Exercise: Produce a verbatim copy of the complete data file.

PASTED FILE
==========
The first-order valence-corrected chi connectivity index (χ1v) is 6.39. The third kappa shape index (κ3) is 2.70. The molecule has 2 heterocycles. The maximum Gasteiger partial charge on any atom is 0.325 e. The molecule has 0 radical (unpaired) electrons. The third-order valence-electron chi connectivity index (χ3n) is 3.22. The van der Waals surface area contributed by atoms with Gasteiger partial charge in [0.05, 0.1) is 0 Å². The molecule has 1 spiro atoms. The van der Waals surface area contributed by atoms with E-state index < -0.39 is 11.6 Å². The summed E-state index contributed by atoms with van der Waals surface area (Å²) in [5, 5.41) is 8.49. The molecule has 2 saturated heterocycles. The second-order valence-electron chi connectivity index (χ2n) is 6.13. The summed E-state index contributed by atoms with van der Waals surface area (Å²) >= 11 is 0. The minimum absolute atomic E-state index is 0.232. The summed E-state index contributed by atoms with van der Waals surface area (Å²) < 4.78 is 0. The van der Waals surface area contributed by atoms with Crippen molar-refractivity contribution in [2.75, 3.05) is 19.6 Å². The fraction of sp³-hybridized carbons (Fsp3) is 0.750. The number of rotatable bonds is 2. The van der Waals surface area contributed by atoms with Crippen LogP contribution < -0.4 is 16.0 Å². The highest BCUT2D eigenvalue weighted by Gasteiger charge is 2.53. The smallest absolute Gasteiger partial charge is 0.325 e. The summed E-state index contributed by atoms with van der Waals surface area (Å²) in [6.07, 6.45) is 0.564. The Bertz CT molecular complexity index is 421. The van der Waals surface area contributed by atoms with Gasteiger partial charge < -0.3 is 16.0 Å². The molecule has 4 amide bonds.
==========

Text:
The first-order valence-corrected chi connectivity index (χ1v) is 6.39. The third kappa shape index (κ3) is 2.70. The molecule has 2 heterocycles. The maximum Gasteiger partial charge on any atom is 0.325 e. The molecule has 0 radical (unpaired) electrons. The third-order valence-electron chi connectivity index (χ3n) is 3.22. The van der Waals surface area contributed by atoms with Gasteiger partial charge in [0.05, 0.1) is 0 Å². The molecule has 1 spiro atoms. The van der Waals surface area contributed by atoms with E-state index < -0.39 is 11.6 Å². The summed E-state index contributed by atoms with van der Waals surface area (Å²) in [5, 5.41) is 8.49. The molecule has 2 saturated heterocycles. The second-order valence-electron chi connectivity index (χ2n) is 6.13. The summed E-state index contributed by atoms with van der Waals surface area (Å²) >= 11 is 0. The minimum absolute atomic E-state index is 0.232. The summed E-state index contributed by atoms with van der Waals surface area (Å²) < 4.78 is 0. The van der Waals surface area contributed by atoms with Crippen molar-refractivity contribution in [2.75, 3.05) is 19.6 Å². The fraction of sp³-hybridized carbons (Fsp3) is 0.750. The number of rotatable bonds is 2. The van der Waals surface area contributed by atoms with Crippen LogP contribution < -0.4 is 16.0 Å². The highest BCUT2D eigenvalue weighted by Gasteiger charge is 2.53. The smallest absolute Gasteiger partial charge is 0.325 e. The summed E-state index contributed by atoms with van der Waals surface area (Å²) in [6.07, 6.45) is 0.564. The Bertz CT molecular complexity index is 421. The van der Waals surface area contributed by atoms with Gasteiger partial charge < -0.3 is 16.0 Å². The molecule has 4 amide bonds.